Tuesday, 6 March 2012

Trip to Warragamba Dam and the Floods ....

Last week up until Sunday we have had some of the heaviest non-stop rain in ages; so much so that the dam that supplies 80% of drinking water for Sydney overflowed.

When you consider that we had severe water restrictions and the damn level at 33% just a couple of years ago  and the last time it was full to overflowing was in 1998 you will realise just how much rain we had.

View from the Platform I couldn't get to
Anyway, I decided I would like to go up and take some photos of the spill - something that doesn't happen very often so was watching the Water Board site all day Friday as that was when it was expected to happen.

Looking down the river
Unfortunately it didn't happen until 7pm so I considered going last Sat morning until I found out there were almost 200 people waiting patiently on Friday night and more expected on Saturday. Considering the viewing platform would probably only hold about 20 people at a time and the car park even less, I thought I would leave it till  today (Tuesday).

When my kids were little I took them to the Dam; back then you could walk all over it; take an elevator down inside the dam and walk alongside the spillway.  Sadly now you get to look at it through glass in the Visitors Centre above the dam or you can look across a few hundred metres to the spillway at an observation platform a kilometre or so away.

So I drove the 40 minutes there - what a total waste of time!!!

Thar she goes .....!!!
They had blocked off the access road to the viewing area and you had to walk there.  There were cars everywhere; probably would have at least a 1 1/2 km walk there plus it was sprinkling.  So I thought, okay I will go to the damn itself and to the visitors centre.  I would still be able to get some photos there.

Guess what??  

Yep; they had closed off all the parking areas close to the visitor's centre and you had a 1 km walk.  Ggggggrrrrr.  

I can understand them closing the access to the viewing platform because the car park is tiny but why on earth would they shut all the parking around the visitor's centre when so many people are travelling out there?


Somewhere way down is the river
I was not happy.  Anyway, I pinched some of the photographs from the Water Board site to show you.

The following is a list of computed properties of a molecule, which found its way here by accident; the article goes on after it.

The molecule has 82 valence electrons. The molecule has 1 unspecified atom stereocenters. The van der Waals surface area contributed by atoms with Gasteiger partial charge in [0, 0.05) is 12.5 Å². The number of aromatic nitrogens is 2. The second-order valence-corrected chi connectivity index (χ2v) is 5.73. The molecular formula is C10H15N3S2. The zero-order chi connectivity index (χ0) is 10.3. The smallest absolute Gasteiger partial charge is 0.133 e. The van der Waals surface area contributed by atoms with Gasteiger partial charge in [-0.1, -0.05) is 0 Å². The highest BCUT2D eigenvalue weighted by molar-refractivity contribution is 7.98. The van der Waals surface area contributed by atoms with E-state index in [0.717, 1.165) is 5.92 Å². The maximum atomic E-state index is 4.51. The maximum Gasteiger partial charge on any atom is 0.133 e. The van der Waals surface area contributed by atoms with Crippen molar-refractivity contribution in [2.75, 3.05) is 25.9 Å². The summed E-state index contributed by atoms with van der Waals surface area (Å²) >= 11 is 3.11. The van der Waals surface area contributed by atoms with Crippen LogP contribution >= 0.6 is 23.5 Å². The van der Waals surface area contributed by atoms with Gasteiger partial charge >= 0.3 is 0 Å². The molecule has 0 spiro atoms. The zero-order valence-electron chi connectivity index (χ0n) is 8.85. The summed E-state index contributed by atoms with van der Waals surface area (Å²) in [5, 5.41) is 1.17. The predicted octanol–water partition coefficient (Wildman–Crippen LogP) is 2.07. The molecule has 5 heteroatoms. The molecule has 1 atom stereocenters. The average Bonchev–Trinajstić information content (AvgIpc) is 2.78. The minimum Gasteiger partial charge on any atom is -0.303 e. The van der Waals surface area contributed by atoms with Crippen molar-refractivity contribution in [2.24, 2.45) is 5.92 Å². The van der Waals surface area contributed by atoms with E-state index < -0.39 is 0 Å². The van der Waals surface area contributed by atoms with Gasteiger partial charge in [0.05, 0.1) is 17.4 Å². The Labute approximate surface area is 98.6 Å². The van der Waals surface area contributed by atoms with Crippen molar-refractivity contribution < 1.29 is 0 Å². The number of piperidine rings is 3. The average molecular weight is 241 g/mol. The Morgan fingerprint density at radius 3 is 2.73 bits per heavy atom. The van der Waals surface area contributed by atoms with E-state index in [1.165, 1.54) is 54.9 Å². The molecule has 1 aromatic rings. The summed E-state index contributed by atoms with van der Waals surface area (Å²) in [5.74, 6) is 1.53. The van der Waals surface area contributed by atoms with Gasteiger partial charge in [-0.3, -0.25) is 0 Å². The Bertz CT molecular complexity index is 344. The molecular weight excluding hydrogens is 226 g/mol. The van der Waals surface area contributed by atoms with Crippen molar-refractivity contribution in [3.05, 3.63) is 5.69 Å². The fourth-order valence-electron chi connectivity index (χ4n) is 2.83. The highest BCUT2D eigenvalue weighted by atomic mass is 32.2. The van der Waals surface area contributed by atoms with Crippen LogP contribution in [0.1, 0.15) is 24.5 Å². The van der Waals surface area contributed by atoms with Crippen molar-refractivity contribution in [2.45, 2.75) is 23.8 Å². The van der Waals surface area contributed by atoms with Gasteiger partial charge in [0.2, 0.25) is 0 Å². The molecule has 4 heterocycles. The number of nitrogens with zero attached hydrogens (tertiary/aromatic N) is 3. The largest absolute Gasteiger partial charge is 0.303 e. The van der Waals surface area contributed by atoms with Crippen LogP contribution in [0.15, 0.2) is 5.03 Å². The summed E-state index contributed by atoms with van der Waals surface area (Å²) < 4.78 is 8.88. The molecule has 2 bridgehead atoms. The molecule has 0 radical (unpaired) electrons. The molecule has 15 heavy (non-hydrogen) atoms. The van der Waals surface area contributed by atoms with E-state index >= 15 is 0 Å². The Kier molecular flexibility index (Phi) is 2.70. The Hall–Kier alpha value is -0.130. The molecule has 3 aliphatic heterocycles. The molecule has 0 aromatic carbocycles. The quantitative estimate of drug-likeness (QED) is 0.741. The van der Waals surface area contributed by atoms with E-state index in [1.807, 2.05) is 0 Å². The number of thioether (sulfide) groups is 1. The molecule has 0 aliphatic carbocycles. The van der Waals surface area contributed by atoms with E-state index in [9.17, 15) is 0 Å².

Decided I would drive to the Nepean River lookout spot near Mulgoa.  Bummer!!!


The final 2kms were dirt track with enormous potholes.  Then when I finally got there  ......
can you see the river in the photo?   Neither could I ......rotfl.


You had to climb down through the bush about 2 or 3 kms.  
The start of the track




As I was 
a) alone; 
b) overweight;  
c) and am definitely not athletic
I decided to pass.  Figured even if I attempted to go part way I would probably fall over and being alone it would not be a good idea ..... lol.

A few of the smaller potholes and washaways
So back into the car once more, after a quick coffee (was smart and had taken a Thermos of coffee for the trip) headed into Penrith.


Looking across the river all that's left of the tree from the previous photo
Drove past on of the bridges near Penrith but it was all blocked off and then decided I would go to Yarramundi.


I had taken some great pictures there that I am going to paint so I thought it would be great to see how it looked now.  The Yarramundi bridge had been under water but was now open.



Previously taken looking from the bridge into the distance little shallow area
Looking toward the little shallow area



The water was rushing past about 1/2 metre from the bridge.


So sad to see, all that water.  It rushed through Yarramundi then flooded through Windsor and Richmond and Pitt Town and further down.  People at least had some warning but so much damage.


Just in case you are interested here are some facts about Warragamba Dam.
  • Height: 142 metres
  • Length: 351 metres
  • Thickness at base: 104 metres
  • Width of central spillway: 94.5 metres
  • Volume of concrete: 3 million tonnes
  • Width of auxiliary spillway (at mouth): 190 metres
  • Length of auxiliary spillway: 700 metres
  • Capacity: 2,031,000 megalitres
  • Area: 75 square kilometres
  • Length of lake: 52 kilometres
  • Length of foreshores: 354 kilometres
  • Maximum depth: 105 metres
Catchment
  • Area: 9,051 square kilometres
  • Average annual rainfall: 840 millimetres
Pipelines
  • Diameter: 2,100/3,000mmm
  • Length: 27 km each
  • Capacity: 2,600 megalitres per day



The central drum gate and four radial gates open automatically when the dam reaches and passes full storage level by about 80 millimetres. They are rarely opened manually.
 
The dam forms Lake Burragorang and is filled by run-off from rain falling in a catchment area of more than 9,051 square kilometres. The Warragamba Catchment extends from south of Goulburn, north to Lithgow, east to Wollondilly and Mittagong, and west to part of the Crookwell local government area. 

The main rivers that flow into the Warragamba Dam are the Wollondilly, Coxs, Kowmung, Wingecarribee and Nattai.

Heavy rain falling in the catchment area can overfill the dam. The dam gates begin to open gradually when the water reaches 80 millimetres above the full storage level. The central drum gate gradually opens automatically at this point, and if water continues rising, the four radial gates start opening at 23 centimetres above full storage level. The progressive gates help control the flow of water

 Waiting for the Dam to fill and then the gate to open above and below.

 The Dam in 2009/2010

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